She accompanies her husband Karl Eikenberry, the U.S. ambassador in Kabul, on every trip.
And, let's be honest, how much can a husband really love having your ex-boyfriends around?
Then, in acknowledging her husband, Jiang Shan: “You are a nice guy,” she says.
Kluge is headed to Florida for what she calls much needed R&R; she and her husband, William Moses, "will be dancing everyday."
Her benefactor is simply “him,” “my man,” and sometimes even “lover;” but not “boyfriend,” and never “husband.”
As it is, I don't see my husband all day, and now I've a child whom I never see at all.
Her husband was starting a ranch and I caught him stealing water.
"I am not at all sure it was the same dog," her husband said.
I prefer to let my husband do my thinking in politics for me.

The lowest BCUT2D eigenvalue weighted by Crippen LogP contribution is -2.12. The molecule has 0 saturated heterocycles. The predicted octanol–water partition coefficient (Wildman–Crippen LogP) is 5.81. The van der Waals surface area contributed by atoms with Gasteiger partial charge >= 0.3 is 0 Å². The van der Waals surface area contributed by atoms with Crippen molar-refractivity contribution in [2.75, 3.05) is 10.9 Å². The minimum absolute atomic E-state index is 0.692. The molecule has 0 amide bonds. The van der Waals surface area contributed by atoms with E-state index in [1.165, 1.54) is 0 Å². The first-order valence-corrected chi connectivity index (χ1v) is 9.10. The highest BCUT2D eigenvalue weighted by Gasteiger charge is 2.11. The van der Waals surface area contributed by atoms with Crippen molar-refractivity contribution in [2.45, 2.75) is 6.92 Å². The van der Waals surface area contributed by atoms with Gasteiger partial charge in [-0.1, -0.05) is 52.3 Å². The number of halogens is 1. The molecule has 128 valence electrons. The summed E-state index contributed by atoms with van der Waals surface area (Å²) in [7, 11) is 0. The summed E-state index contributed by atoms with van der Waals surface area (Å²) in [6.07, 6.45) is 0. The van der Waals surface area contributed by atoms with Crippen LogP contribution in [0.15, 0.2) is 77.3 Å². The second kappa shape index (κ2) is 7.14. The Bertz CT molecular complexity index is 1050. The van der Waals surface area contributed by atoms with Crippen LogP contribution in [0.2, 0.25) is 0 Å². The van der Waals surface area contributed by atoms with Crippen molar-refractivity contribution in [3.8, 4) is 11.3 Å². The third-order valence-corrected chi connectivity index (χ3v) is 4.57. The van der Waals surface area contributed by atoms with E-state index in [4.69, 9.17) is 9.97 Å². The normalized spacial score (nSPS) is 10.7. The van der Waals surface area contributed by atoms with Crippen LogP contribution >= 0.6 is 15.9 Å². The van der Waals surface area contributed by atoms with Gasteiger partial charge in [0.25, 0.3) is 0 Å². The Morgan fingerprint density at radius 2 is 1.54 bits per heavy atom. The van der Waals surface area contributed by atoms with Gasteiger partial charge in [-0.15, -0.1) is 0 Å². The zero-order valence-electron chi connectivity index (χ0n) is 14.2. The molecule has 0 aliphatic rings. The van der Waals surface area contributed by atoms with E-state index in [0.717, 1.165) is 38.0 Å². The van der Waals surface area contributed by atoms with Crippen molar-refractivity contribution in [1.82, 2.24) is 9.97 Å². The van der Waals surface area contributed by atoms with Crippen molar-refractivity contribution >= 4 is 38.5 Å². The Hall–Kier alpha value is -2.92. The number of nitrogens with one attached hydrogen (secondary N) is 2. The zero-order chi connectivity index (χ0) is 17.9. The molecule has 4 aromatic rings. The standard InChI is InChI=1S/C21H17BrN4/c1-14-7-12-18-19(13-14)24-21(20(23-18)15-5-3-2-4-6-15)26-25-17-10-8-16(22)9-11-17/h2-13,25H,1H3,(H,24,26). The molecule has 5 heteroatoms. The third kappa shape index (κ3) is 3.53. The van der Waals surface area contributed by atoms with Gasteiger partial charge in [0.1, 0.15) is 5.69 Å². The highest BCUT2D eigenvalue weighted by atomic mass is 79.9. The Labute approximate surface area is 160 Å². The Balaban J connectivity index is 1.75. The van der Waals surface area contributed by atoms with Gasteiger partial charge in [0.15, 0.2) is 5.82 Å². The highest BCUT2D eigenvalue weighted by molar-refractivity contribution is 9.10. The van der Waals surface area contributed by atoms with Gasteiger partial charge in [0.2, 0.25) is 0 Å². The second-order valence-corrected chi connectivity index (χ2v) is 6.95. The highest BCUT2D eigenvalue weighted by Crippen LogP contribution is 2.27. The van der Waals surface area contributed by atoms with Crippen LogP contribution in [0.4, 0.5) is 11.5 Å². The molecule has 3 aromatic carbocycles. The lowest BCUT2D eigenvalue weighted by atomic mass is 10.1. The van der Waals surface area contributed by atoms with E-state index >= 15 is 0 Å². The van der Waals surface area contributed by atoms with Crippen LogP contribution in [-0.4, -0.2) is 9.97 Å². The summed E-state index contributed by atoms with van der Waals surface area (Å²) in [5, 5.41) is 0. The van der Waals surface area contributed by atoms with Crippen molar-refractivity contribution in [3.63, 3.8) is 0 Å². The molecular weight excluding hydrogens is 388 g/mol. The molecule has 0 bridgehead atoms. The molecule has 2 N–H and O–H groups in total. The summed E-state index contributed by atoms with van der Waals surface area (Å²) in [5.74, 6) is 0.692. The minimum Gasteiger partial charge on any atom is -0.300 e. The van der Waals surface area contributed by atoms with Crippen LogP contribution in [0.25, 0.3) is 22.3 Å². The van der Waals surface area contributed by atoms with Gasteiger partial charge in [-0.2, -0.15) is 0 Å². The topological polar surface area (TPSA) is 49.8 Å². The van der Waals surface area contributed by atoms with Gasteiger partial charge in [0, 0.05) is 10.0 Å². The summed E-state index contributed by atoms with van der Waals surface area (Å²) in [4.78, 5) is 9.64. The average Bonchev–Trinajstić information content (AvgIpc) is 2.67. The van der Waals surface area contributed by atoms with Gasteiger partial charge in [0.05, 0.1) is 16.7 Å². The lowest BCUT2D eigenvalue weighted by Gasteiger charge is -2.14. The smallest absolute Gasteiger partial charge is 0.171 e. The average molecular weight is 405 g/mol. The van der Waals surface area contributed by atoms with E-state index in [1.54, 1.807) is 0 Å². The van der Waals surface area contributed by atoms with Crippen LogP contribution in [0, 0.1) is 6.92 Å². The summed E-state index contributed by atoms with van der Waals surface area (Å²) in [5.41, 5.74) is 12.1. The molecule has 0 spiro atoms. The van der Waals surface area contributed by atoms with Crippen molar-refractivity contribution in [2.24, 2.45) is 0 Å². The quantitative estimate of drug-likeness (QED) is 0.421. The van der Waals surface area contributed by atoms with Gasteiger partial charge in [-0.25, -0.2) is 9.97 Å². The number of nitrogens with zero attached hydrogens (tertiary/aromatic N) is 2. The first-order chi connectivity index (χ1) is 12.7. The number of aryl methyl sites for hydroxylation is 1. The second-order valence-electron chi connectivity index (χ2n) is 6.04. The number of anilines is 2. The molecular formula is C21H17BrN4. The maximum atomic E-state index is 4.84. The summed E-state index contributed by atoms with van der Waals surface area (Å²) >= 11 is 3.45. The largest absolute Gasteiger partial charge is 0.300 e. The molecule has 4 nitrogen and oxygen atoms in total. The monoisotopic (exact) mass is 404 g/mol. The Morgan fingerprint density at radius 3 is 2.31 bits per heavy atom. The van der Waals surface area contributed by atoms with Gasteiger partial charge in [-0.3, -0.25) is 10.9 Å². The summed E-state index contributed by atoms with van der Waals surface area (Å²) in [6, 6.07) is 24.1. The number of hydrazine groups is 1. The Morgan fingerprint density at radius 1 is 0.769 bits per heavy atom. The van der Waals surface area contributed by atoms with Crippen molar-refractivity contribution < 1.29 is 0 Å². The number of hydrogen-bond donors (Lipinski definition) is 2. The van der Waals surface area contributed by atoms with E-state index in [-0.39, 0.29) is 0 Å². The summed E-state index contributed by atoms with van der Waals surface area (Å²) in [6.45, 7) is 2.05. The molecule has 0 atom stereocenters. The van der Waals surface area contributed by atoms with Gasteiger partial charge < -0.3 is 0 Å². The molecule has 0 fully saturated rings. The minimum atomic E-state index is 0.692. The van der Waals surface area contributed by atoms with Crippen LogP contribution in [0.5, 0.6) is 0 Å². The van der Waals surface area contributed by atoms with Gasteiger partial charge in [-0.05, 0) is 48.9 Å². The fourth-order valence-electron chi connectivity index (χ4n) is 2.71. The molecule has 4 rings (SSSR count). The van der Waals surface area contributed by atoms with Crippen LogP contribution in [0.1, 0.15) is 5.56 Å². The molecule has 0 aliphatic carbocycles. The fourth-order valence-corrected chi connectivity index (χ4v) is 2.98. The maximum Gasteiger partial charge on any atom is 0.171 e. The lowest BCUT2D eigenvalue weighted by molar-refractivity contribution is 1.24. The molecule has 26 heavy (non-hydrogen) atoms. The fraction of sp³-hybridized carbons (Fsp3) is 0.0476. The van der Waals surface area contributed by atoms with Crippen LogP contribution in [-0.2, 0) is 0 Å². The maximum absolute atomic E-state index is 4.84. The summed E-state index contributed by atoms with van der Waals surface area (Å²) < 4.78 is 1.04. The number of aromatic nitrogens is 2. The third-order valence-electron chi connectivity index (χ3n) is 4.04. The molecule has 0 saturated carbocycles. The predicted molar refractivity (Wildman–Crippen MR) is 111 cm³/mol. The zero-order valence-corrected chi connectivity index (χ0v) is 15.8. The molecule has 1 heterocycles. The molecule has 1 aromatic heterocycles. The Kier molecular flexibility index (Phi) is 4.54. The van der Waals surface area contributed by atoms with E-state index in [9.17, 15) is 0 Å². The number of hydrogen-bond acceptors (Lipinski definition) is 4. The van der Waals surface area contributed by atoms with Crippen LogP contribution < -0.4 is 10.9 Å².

She must not talk with any one but her husband, sisters, or little children.
Old English husbonda "male head of a household," probably from Old Norse husbondi "master of the house," from hus "house" (see house (n.)) + bondi "householder, dweller, freeholder, peasant," from buandi, present participle of bua "to dwell" (see bower). Beginning late 13c., replaced Old English wer as "married man," companion of wif, a sad loss for English poetry. Slang shortening hubby first attested 1680s.
"manage thriftily," early 15c., from husband (n.) in an obsolete sense of "steward" (mid-15c.). Related: Husbanded; husbanding.
i.e., the "house-band," connecting and keeping together the whole family. A man when betrothed was esteemed from that time a husband (Matt. 1:16, 20; Luke 2:5). A recently married man was exempt from going to war for "one year" (Deut. 20:7; 24:5).